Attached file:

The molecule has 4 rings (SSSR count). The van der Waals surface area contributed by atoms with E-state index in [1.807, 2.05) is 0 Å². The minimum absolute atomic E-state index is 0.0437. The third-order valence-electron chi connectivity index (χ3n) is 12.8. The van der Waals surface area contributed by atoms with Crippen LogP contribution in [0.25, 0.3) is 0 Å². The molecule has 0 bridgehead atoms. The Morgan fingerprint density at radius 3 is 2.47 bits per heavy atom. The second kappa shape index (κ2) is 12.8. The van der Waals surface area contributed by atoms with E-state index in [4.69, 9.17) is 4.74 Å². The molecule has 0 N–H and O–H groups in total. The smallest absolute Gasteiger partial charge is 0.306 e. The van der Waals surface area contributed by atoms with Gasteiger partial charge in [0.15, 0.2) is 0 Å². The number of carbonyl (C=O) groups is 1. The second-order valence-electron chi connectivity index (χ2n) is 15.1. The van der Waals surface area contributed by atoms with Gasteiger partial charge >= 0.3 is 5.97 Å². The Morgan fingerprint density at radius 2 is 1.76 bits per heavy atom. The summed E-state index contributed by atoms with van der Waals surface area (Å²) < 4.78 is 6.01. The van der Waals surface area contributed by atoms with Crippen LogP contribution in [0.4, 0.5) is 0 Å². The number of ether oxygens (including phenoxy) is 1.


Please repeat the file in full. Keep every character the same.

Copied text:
The molecule has 4 rings (SSSR count). The van der Waals surface area contributed by atoms with E-state index in [1.807, 2.05) is 0 Å². The minimum absolute atomic E-state index is 0.0437. The third-order valence-electron chi connectivity index (χ3n) is 12.8. The van der Waals surface area contributed by atoms with Crippen LogP contribution in [0.25, 0.3) is 0 Å². The molecule has 0 bridgehead atoms. The Morgan fingerprint density at radius 3 is 2.47 bits per heavy atom. The second kappa shape index (κ2) is 12.8. The van der Waals surface area contributed by atoms with E-state index in [4.69, 9.17) is 4.74 Å². The molecule has 0 N–H and O–H groups in total. The smallest absolute Gasteiger partial charge is 0.306 e. The van der Waals surface area contributed by atoms with Gasteiger partial charge in [0.15, 0.2) is 0 Å². The number of carbonyl (C=O) groups is 1. The second-order valence-electron chi connectivity index (χ2n) is 15.1. The van der Waals surface area contributed by atoms with Gasteiger partial charge >= 0.3 is 5.97 Å². The Morgan fingerprint density at radius 2 is 1.76 bits per heavy atom. The summed E-state index contributed by atoms with van der Waals surface area (Å²) < 4.78 is 6.01. The van der Waals surface area contributed by atoms with Crippen LogP contribution in [0.4, 0.5) is 0 Å². The number of ether oxygens (including phenoxy) is 1.